This Eldis Key Issue Guide is a concise resource on the concept of heteronormativity, its usefulness for development thinking and the and the ways in which it impacts upon gender, LGBT rights, economic justice, health care, human rights and law.
Heteronormativity is considered a very abstract concept by some but it has serious implications for international development. The term heteronormativity grew out of ‘Queer Theory’ and is the assumption that heterosexuality is the norm and any other form of sexual desire, expression or relationship is ‘abnormal’ or ‘wrong’. It is underpinned by the assumption that there are only two sexes, men and women, which exist in a binary. Heteronormativity structures institutions like marriage, and this produces a set of ideas and ideals about how sexuality should be organised. Analysing heteronormativity enables us to see how particular understandings of sexuality and gender get to be embedded in and woven through the very fabric of our institutions and everyday lives in ways that are powerful, discriminatory and exclusionary.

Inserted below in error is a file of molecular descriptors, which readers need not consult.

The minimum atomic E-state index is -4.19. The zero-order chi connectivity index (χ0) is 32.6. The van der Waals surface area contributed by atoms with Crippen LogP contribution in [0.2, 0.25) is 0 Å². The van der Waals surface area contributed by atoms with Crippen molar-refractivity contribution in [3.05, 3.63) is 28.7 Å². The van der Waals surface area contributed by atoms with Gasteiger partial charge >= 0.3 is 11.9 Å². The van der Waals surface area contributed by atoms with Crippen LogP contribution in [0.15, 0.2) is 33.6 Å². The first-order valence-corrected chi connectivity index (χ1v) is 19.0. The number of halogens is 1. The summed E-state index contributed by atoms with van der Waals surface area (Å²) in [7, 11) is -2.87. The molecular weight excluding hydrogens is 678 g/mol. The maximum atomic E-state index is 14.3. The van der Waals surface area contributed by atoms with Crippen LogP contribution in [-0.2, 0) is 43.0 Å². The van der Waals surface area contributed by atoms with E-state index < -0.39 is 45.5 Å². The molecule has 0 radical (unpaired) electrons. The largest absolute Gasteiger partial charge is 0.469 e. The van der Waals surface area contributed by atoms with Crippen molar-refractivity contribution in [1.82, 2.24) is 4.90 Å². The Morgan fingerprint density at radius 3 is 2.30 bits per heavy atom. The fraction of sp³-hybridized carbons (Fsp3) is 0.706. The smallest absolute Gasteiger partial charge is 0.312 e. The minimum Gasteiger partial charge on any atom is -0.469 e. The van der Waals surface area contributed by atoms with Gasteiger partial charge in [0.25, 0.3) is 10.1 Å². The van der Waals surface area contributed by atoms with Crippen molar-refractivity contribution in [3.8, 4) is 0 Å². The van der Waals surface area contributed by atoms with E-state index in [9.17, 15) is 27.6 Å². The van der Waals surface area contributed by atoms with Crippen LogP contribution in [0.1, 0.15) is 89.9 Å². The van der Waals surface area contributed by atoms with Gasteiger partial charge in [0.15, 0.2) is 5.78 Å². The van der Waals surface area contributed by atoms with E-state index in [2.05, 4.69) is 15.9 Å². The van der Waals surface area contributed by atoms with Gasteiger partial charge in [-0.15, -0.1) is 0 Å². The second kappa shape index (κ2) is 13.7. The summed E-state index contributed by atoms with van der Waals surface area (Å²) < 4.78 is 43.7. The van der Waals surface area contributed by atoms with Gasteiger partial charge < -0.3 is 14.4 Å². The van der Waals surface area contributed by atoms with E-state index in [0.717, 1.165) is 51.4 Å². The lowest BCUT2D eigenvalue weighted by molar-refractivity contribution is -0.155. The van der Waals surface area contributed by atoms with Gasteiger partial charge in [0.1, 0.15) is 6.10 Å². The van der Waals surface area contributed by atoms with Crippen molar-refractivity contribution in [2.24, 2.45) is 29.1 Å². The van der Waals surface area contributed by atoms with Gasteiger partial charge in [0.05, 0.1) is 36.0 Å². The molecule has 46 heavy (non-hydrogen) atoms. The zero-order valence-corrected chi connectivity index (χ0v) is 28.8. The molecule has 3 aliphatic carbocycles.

Within development there has been research, policy and practice which has offered an analysis of the impact of heteronormativity or challenged bad practice. A desire to question and disrupt seemingly ‘common sense’ positions on gender and sexuality have driven, or been prompted by, work on women’s empowerment, sexual rights and HIV.